1896 to 1907

Bob Cooper

Dividing Line

Postal records indicate the first United States Post Office located in the Turley area was in 1897. It was established and maintained in a General Store owned and operated by a man named William F. Daum. Post Office records report William as being the first Postmaster of Turley. He was an Irishman married to a Cherokee woman. The General Store was located approximately at what is now known as 71st Street and North Victor. William Daum died in 1903, so the chances are that the store closed at that time.

There is a story that a man by the name of James W. (Jim) Turley bought the store and was the postmaster for a few years... however ... postal records do not list him as such.

Further research into postal records indicates that there was a post office established in a community in Sully County, South Dakota. The name of the community was "Turley Ridge". A post office existed there from 1884 and closed in 1895, showing a James L. Turley & John W. Turley as Postmasters from 25 Jan to 17 Nov 1886 ... almost a year. It could be that some people have seen this and assumed it was Turley, Indian Territory (Oklahoma). It does seem interesting that the Turley family in Oklahoma would have the same names ... ie ... John the father, and James the son. However, the middle initials are not the same.

Postal records show H. L. Buck as being the second postmaster in Turley, IT, in 1904, so if James or John Turley ever served as a postmaster in Turley IT or OK, it was not in an official capacity. (More on the H.L.Buck Store further down).

1901 was the year the Blacksmith shop arrived on the scene, owned by the Herman Bussman Family. The first location of the Blacksmith Shop was close to Daum's General Store and Post Office. (There are to be two moves of this business and family within the Turley Area). The photo below was taken at the second and final move.

Photo of blacksmith shop

Next we see a small one-room brick school house, which was probably built between 1895 and 1900, was in the approximate vicinity of what is now 76th Street and North Peoria Avenue. The photo below was donated by Pete Busman, who said he first attended the school in 1901, (also year photo was taken). As you can see, there were several children in attendance.

Photo of first school

In 1906, rumor had it that the Midland-Valley were going to lay tracks from Tulsa to the north. So, in that same year, H. L. Buck, the Mayor of Sperry (town just north of Turley), and John Prichard, (connected with the Midland-Valley railroad), went together to construct a two-story frame building in Turley on the corner of 65th and North Peoria. It was a new General Store with living quarters upstairs and the Post Office was moved to that location. Postal records bear out that H. L. Buck was the second postmaster of Turley. In that same year, Bussman's Blacksmith shop was moved to the new location, 66th street and North Peoria (which was it's first move).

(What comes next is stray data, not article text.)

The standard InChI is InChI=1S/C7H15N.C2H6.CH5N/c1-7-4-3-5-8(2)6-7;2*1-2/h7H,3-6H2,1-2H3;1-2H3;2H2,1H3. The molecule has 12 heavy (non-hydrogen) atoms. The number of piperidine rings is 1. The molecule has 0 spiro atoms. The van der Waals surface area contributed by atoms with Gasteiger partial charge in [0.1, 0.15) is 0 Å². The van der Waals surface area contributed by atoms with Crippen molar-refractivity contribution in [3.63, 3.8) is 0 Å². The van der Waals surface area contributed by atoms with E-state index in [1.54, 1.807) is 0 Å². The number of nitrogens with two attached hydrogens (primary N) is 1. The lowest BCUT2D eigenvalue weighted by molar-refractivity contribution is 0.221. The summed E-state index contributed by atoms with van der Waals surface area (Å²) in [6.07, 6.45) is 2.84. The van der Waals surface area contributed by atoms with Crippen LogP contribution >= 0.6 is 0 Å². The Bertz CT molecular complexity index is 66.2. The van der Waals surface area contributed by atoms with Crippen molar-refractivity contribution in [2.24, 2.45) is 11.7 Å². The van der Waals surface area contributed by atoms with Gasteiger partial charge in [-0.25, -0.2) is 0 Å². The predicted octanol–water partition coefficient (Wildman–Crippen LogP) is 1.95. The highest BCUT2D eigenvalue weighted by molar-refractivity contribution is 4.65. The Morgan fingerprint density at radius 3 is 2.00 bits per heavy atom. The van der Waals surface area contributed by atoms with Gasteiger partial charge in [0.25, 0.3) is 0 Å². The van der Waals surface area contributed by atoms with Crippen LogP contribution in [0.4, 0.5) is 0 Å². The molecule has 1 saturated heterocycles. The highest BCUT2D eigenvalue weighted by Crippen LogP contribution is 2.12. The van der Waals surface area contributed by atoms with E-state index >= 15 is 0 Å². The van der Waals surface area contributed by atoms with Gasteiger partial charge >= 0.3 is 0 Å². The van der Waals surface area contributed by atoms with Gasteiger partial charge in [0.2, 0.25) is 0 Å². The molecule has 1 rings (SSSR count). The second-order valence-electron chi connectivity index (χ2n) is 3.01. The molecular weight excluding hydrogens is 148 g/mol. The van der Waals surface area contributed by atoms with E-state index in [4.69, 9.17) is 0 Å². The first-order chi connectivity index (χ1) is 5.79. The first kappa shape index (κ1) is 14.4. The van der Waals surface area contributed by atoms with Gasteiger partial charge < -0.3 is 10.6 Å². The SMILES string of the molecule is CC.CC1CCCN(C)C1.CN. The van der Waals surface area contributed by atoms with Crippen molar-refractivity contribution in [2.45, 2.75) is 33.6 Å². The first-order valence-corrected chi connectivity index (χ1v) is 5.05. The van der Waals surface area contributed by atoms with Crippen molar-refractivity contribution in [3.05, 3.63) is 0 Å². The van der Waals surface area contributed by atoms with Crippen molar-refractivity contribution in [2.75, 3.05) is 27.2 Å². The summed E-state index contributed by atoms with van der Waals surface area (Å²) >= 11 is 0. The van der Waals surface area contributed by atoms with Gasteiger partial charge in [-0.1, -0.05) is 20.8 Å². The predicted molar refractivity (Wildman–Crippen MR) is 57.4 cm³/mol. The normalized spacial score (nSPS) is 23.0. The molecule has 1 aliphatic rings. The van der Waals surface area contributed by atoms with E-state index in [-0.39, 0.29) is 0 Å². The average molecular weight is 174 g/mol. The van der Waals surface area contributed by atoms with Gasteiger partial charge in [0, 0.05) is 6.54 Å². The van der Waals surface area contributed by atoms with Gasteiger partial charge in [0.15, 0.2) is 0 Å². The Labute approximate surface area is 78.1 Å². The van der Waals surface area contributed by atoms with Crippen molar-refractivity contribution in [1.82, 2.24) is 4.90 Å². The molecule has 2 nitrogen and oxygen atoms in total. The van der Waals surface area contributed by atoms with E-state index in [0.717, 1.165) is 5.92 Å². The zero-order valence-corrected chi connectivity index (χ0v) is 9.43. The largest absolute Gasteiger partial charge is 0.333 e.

Taking you back to November 26, 1892, the General Land Office in Washington, DC, had approved the compiled laws of the Cherokee Nations. The compiled laws of the Cherokee Nations alloted land to all the Cherokee Indians, and for the purpose of following Turley History, there were two names that came into play. Seenie (Sarah) Brewer, and David Lewis (both full blood Cherokee Indians).

Early in 1906, Mr. Hulette F. Aby and Manuel Hirsh formed a corporation known as "Turley Improvement Company".

On April 10, 1906, the Turley Improvement Company bought 30 acres from Seenie Brewer for $1,050.00 and then on January 28, 1911 purchased another 20 acres from David Lewis for $1,100.00.

Manuel Hirsh was a field superintendent for the Savoy Oil Company and was the one that laid out the new town of Turley. (See layout below).



This 50 acres was in a new location, (basically 8 blocks south), from where the few businesses were located. So now the campaign was on to get those few established businesses to move to the new location.

Herman Bussman bought the first two lots in 1907 (in block 1 facing on Tulsa Ave in above), and moved his Blacksmith shop. Then H. L. Buck soon followed (in block 3, corner of Main and Midland in above).

Below is a photo, (approximately 1907), showing the H.L. Buck General store with the little lean-to building on the side which served as the Post Office. Photo seems to be taken from about where the Blacksmith Shop was located .. facing toward the southwest.

Photo of two buildings

And below is a much better view of the same buildings


Below is the H. L Buck Store in 1922. Somewhere along the line the store was sold to two of the Bussman Brothers. It was known as the "Bussman Brothers Grocery".

Photo Bussman Store

Dividing Line

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Linda Haas Davenport